Saving Your Energy Dollars...
Your home, depending on its age, generally has one of three types of insulation: material fibers such as fiberglass or rock wool, cellulose, or foam. Each has a different R-value — the rating system for insulation's effectiveness. The higher the R-value, the better the insulation will prevent heat transfer between indoors and out. Foam has the highest R-value and creates an air barrier, but it's also the most expensive. Cellulose is behind foam in R-value, followed by fiberglass and rock wool. But if you create an air barrier with fiberglass or cellulose, that increases the R-value.
However, how much insulation and what kind you choose largely depends on where you live and whether you have a newly built home or an existing home you're looking to retrofit. The right insulation also depends on your payback period.
Here's a general primer on insulation:
Batts or Rolls: These are the fiberglass or rock wool types. They are generally made to fit between wall studs.
Loose Fill: Fiberglass, rock wool, or cellulose can be blown in, which makes it ideal for attics and other cavities, like walls. Fiberglass and rock wool require an air barrier before insulation installation, which means the cavity needs to be filled with caulk and foam. Cellulose does a better job of blocking air flow by itself.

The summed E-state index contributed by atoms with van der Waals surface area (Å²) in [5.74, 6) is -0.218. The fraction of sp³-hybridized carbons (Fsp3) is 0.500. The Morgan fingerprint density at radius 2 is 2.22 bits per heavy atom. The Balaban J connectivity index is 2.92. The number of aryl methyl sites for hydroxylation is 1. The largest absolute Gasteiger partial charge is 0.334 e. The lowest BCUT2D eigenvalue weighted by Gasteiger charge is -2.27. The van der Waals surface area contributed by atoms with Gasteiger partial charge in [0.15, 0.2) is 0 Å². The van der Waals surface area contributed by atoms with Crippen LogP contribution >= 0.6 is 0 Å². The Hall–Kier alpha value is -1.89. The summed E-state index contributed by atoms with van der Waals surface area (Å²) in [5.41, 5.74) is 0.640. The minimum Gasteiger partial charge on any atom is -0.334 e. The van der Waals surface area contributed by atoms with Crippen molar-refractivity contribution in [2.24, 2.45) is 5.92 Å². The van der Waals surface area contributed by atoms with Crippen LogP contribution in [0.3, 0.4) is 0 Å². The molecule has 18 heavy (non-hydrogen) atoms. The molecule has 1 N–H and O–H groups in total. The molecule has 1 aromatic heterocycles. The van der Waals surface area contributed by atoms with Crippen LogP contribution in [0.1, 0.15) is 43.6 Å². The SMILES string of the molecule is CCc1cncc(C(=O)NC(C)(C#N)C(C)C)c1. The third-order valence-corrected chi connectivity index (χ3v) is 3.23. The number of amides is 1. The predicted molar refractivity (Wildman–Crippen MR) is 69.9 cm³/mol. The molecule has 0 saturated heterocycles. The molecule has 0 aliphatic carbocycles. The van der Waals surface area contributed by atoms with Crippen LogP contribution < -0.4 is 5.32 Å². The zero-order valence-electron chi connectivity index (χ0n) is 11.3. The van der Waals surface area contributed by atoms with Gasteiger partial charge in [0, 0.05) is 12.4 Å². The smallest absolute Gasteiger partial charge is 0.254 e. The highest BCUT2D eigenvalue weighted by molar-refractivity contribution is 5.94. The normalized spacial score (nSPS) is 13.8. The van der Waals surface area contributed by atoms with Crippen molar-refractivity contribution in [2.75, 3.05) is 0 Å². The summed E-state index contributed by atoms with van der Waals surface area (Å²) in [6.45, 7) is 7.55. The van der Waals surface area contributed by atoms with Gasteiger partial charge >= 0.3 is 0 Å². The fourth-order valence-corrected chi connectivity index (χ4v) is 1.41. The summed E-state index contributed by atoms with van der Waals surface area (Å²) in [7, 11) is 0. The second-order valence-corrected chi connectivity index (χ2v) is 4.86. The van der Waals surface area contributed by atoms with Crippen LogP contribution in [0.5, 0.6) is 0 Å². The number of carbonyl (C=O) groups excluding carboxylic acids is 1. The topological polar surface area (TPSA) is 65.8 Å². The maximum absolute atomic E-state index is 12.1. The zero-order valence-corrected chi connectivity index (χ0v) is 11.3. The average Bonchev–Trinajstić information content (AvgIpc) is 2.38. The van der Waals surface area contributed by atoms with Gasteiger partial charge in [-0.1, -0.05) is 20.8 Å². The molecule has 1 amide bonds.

Rigid Foam Board: This works for placement against exterior walls and shared walls with attics and must be sealed into place with caulk or foam. It's typically more expensive, but good for colder climates.
Foam in Place: This foam insulation is sprayed in and is ideal for cracks and gaps, such as spaces around windows and doors. Use low-expansion foam in these narrow spaces.